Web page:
>> So many shops so little time, but now there's even more pressure on Brexit Britain's consumers. Prices are going up and by faster than was forecast. Headline inflation at 2.3% in February is also above official targets in the biggest jump in over three years. Reuters Market Editor Mike Dolan.
>> And it also raises a conundrum for the bank, which has interest rates as low as a quarter percent, as to what direction it takes it, monetary policy next.>> Even core inflation is now at 2% as transport costs rise. Food prices were up in February for the first time in over two years.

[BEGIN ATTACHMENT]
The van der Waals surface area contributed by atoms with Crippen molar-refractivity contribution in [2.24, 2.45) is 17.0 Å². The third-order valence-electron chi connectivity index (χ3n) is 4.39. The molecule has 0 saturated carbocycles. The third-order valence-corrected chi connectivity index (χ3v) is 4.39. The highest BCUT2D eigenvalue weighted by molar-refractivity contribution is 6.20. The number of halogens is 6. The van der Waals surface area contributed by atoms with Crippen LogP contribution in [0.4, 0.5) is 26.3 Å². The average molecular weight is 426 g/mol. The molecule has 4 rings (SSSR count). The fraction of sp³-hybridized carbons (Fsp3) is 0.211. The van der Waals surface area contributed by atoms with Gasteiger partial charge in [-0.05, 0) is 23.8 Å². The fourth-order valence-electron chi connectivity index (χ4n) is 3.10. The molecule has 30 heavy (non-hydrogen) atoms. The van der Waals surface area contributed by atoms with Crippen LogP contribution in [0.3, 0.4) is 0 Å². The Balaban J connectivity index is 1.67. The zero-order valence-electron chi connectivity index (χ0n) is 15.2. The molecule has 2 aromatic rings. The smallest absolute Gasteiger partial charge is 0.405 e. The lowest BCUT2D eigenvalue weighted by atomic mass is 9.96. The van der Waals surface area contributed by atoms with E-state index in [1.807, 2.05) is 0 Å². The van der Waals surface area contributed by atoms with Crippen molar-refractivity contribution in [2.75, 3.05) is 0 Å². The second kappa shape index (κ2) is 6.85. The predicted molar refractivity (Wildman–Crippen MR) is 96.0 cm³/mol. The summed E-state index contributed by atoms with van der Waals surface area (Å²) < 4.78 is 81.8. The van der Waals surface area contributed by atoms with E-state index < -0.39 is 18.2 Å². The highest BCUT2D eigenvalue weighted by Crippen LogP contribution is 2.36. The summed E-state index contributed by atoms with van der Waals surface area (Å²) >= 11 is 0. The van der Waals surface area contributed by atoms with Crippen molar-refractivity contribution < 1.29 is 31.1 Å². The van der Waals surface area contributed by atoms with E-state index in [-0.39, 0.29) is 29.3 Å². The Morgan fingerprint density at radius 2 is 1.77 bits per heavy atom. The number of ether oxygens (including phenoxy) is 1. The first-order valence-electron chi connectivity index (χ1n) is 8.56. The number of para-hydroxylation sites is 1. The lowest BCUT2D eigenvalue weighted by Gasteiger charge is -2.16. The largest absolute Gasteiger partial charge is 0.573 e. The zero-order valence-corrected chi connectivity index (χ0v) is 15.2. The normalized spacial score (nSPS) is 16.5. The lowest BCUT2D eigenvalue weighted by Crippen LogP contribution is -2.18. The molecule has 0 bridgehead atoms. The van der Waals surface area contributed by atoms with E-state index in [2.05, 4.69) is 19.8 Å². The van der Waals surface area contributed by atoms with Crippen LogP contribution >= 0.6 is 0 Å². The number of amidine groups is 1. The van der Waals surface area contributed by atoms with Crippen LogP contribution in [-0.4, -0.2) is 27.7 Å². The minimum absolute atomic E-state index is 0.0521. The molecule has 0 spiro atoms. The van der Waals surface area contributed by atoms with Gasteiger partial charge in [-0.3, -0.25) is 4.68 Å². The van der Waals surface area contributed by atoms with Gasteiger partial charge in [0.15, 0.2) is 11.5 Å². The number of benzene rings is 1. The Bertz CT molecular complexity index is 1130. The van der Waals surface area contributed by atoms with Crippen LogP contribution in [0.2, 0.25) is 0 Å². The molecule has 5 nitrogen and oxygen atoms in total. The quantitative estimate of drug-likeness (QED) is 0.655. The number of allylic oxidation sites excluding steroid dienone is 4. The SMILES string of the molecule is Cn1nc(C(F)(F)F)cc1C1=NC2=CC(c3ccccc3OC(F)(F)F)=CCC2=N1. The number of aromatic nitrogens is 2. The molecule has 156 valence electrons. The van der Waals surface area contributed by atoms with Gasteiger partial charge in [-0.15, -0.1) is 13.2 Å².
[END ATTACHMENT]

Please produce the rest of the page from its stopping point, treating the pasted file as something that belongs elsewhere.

Consumer confidence now looks vulnerable, just as Britain faces up to its biggest unknown, Brexit. Theresa May preparing to press the button next week on divorce proceedings with the EU.>> The bank itself forecasts inflation to rise somewhere in the region of 2.8% by the middle of next year.
But you can see a 2.3% today at this early point of 2017. The risk at least in many people's minds will be that it'll over shoot that.>> Many economists already see a 3% rate over the next year. And with earnings growth now slowing, consumers may be left wondering which way to turn.